How to Prove Negligence in a Personal Injury Claim

December 10, 2020

If you or somebody you love has been injured due to the actions of another person, company, or entity, you may be entitled to various types of compensation for your losses. However, obtaining this compensation is going to involve proving the negligence of the other party involved. Proving these cases can be complicated, but a skilled Phoenix injury lawyer can use their resources and legal expertise to help prove the four basic elements of negligence.

1. Duty

The duty of the defendant refers to their responsibility to ensure the safety of others. A duty of care is going to look different for every case and will depend on the particular relationship between the plaintiff in the defendant.

For example, vehicle accident negligence cases will revolve around the fact that motorists have an obligation to follow the rules of the roadway. That is their duty of care. Slip and fall cases will revolve around the duty of care that property owners owe to their patrons to ensure the safety of their premises.

2. Breach of duty

After a duty of care has been established between the plaintiff and the defendant, it is necessary to prove that the defendant breached their duty of care in some way. It needs to be shown that they failed to exercise reasonable care or that they acted in a manner that a “reasonably prudent person” would not have acted under similar circumstances. In other words, it needs to be shown the defendant did not act in the same way that the average person would have.

For example, a motorist will have breached their duty of care if they get behind the wheel with a blood alcohol concentration level above the legal limit.

3. Causation

Just because the defendant has breached their duty of care does not necessarily mean that they caused the injury to the plaintiff. Causation is determined by whether or not the defendant’s breach of duty directly caused harm to the victim in the case. In general, the plaintiff and their attorney need to show that the defendant’s negligence is the sole reason for the injuries they suffered.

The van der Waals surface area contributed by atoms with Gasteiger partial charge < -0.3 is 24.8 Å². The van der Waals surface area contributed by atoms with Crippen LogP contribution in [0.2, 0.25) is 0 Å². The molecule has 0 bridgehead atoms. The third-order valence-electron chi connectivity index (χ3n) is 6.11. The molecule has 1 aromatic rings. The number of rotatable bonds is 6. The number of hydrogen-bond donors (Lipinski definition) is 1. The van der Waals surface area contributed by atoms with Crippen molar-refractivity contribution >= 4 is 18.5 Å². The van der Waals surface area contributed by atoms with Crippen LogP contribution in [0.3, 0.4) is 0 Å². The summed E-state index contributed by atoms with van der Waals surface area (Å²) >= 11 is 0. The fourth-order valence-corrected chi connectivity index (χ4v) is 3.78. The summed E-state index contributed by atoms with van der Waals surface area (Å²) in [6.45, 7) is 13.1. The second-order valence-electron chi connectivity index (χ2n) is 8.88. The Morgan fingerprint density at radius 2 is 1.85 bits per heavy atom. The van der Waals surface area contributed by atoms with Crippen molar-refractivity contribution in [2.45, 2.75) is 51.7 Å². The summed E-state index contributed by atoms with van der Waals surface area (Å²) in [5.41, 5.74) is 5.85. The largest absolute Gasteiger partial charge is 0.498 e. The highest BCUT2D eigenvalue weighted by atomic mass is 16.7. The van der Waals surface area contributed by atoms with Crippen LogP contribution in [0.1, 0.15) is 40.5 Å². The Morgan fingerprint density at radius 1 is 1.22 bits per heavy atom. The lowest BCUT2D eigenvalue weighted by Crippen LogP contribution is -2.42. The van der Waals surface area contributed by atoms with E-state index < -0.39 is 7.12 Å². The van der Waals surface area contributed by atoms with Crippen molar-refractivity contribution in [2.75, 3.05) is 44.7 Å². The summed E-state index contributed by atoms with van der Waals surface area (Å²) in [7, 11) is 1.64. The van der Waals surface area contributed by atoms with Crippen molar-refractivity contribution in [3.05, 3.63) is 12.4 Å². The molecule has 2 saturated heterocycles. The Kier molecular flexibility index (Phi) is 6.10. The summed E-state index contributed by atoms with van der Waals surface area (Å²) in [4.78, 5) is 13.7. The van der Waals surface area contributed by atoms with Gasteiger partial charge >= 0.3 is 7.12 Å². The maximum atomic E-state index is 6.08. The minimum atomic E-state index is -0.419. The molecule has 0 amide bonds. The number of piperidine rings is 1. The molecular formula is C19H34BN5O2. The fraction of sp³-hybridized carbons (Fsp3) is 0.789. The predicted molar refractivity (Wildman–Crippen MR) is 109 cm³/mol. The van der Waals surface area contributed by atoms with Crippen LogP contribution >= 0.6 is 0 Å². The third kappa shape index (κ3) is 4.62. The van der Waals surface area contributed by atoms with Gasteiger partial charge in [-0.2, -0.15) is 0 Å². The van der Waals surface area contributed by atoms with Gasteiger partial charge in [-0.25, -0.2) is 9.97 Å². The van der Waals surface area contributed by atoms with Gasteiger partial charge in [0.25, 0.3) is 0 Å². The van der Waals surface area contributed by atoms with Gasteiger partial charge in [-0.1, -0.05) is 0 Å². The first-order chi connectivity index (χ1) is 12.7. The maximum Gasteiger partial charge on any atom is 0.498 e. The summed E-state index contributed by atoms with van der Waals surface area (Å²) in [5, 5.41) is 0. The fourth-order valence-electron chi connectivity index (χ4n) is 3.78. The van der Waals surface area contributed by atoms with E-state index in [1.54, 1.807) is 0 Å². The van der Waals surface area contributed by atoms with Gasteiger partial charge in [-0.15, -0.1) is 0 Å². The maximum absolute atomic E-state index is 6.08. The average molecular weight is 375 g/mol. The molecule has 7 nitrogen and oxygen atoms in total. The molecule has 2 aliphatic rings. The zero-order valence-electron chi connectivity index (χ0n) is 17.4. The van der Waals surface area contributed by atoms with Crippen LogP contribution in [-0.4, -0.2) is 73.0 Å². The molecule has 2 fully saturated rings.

For example, if an Arizona car accident occurs because a defendant ran a red light while they were intoxicated, the plaintiff could argue that their injuries were caused by the defendant because they would not have otherwise occurred had the defendant not run the red light.

4. Damages

Finally, the plaintiff will need to prove that the defendant’s breach of duty directly caused them to suffer actual damages. Actual damages in a negligence case can include any medical bills, lost income if a victim cannot work, property damage, general out-of-pocket expenses, pain and suffering damages, and more.

Contact Torgenson Law Today

If you or a loved one have been injured due to the negligent actions of somebody else, contact an attorney at Torgenson Law as soon as possible. Our Mesa personal injury lawyers can use their resources and legal expertise to fully investigate your case in an effort to determine liability and secure full compensation for your losses. You can contact us for a free consultation of your case by clicking here or calling (602) 726-0747.

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